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Author Topic: Insomniac Game Engine Developer Shares Some Thoughts On Engine Design  (Read 10700 times)

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Xornand

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Thought it would be interesting to those who still haven't seen it. The video comes from the last CppCon and it's about Data Oriented Design. The speaker talks about what he thinks is wrong with the mainstream approach to programming - and especially in the case of C++, he discourages the use of templates, exceptions and STL altogether.

He's also against design patterns and the impression is that he's not too fond of the entire OOP too, as it focuses on writing the code which is based around idealized models of the world, as opposed to the actual, "real" data. Apparently, it is very important to have as little L1 and L2 cache misses as possible in triple-A game engines, and the mainstream approach to programming doesn't really care much about it.

http://youtu.be/rX0ItVEVjHc

Nexus

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Re: Insomniac Game Engine Developer Shares Some Thoughts On Engine Design
« Reply #1 on: October 15, 2014, 05:29:43 pm »
Really interesting talk, I liked to see a view that's quite different from the general opinion. Mike Acton is right in saying that a lot of code doesn't care about efficient use of caches, and that the typical OOP approach doesn't encourage such code.

But I also disagree in several places, and partly I have the impression that he is very focused in his particular environment where fully exploiting the available performance is crucial. This is well visible when somebody states that there are cases where engineers' time is the critical resource and not performance, thus it pays off to use abstraction in order to develop faster. Mike doesn't have a convincing answer.

Another point is that he advises against templates, exceptions and STL but mentions no alternative. Faced with the question how he deals with code duplication without templates, he mentions external code generators -- I wonder if they really use that, i.e. have to run an external tool every time they need a container of different types? Also, the main argument against templates was the compile time -- something which is only apparent for complex metaprogramming like in Boost libraries, and can also be partly mitigated using precompiled headers. It's also interesting because most of the other anti-OOP advocates (Alexander Stepanov foremost) are big fans of templates and the way implicit polymorphism works.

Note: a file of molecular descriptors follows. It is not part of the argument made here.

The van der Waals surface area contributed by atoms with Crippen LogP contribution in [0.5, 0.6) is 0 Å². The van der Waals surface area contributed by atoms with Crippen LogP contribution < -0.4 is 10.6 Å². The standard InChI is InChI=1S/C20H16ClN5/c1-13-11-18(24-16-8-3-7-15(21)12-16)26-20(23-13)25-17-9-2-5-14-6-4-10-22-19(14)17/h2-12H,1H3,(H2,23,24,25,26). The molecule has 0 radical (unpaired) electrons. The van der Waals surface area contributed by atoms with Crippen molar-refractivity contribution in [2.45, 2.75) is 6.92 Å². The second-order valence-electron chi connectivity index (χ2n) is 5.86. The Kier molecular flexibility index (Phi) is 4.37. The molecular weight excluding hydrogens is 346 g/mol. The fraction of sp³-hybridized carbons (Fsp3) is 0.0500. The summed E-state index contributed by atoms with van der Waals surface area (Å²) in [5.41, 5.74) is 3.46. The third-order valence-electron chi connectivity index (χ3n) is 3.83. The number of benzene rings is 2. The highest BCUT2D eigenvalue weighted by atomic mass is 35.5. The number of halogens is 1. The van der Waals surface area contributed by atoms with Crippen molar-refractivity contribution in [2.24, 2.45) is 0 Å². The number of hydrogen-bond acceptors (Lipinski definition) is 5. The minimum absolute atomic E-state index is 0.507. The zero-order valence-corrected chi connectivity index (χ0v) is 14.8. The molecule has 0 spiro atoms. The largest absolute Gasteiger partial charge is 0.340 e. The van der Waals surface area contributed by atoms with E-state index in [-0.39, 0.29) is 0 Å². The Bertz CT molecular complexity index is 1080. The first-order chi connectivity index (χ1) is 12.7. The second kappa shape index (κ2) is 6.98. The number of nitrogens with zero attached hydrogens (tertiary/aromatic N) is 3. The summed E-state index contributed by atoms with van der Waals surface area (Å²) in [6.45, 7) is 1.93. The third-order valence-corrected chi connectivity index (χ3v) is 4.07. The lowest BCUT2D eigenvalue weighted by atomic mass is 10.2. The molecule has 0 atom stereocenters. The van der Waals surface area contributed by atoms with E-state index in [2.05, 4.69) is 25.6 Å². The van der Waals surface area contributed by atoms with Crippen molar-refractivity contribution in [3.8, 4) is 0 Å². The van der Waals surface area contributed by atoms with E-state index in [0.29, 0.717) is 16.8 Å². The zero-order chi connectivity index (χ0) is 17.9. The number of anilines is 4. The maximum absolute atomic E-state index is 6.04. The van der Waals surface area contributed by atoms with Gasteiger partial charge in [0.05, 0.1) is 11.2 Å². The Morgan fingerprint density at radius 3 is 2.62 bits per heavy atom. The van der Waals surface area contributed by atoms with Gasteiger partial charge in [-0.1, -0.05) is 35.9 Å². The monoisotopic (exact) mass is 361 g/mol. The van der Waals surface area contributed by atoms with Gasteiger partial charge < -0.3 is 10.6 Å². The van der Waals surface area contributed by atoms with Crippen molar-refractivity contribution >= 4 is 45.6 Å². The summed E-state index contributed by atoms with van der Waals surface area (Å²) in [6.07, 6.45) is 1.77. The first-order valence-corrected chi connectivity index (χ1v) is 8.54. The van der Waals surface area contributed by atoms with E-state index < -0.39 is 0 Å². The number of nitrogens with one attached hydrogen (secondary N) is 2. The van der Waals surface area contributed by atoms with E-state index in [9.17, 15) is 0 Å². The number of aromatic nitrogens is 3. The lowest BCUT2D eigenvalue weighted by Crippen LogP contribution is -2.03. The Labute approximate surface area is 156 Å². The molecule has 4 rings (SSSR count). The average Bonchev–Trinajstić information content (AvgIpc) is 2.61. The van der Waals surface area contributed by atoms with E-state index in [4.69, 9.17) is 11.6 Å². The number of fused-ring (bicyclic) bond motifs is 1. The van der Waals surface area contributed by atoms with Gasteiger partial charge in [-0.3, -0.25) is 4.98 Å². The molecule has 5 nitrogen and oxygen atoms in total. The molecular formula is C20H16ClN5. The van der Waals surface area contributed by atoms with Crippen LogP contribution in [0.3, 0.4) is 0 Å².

What hasn't convinced me either is that data-oriented design would generally increase maintainability and debugability -- after all, a lot of abstraction mechanisms exist for the sole purpose of making data more understandable and intuitive to humans. Ironcially he shows an example of processing an array of scene nodes by getting a char* pointer to a member, reinterpret-casting it to the value and moving the pointer forward by sizeof(type) ;)

Data-driven programming is often represented as an opposite of OOP, but I don't think that's completely true. I wonder whether it would be possible to come up with idioms (as part of C++, or even features in other languages) that allow to make use of some convenient features like genericity or encapsulation despite working directly with data. The examples from the talk require a lot of manual interaction, are not reusable and not maintainable -- I don't believe this must be an inherent property of such designs.

To sum up, I think he makes some really good points about data-oriented design, but the applicability remains within a small domain; a combination with other designs is not considered.
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Strelok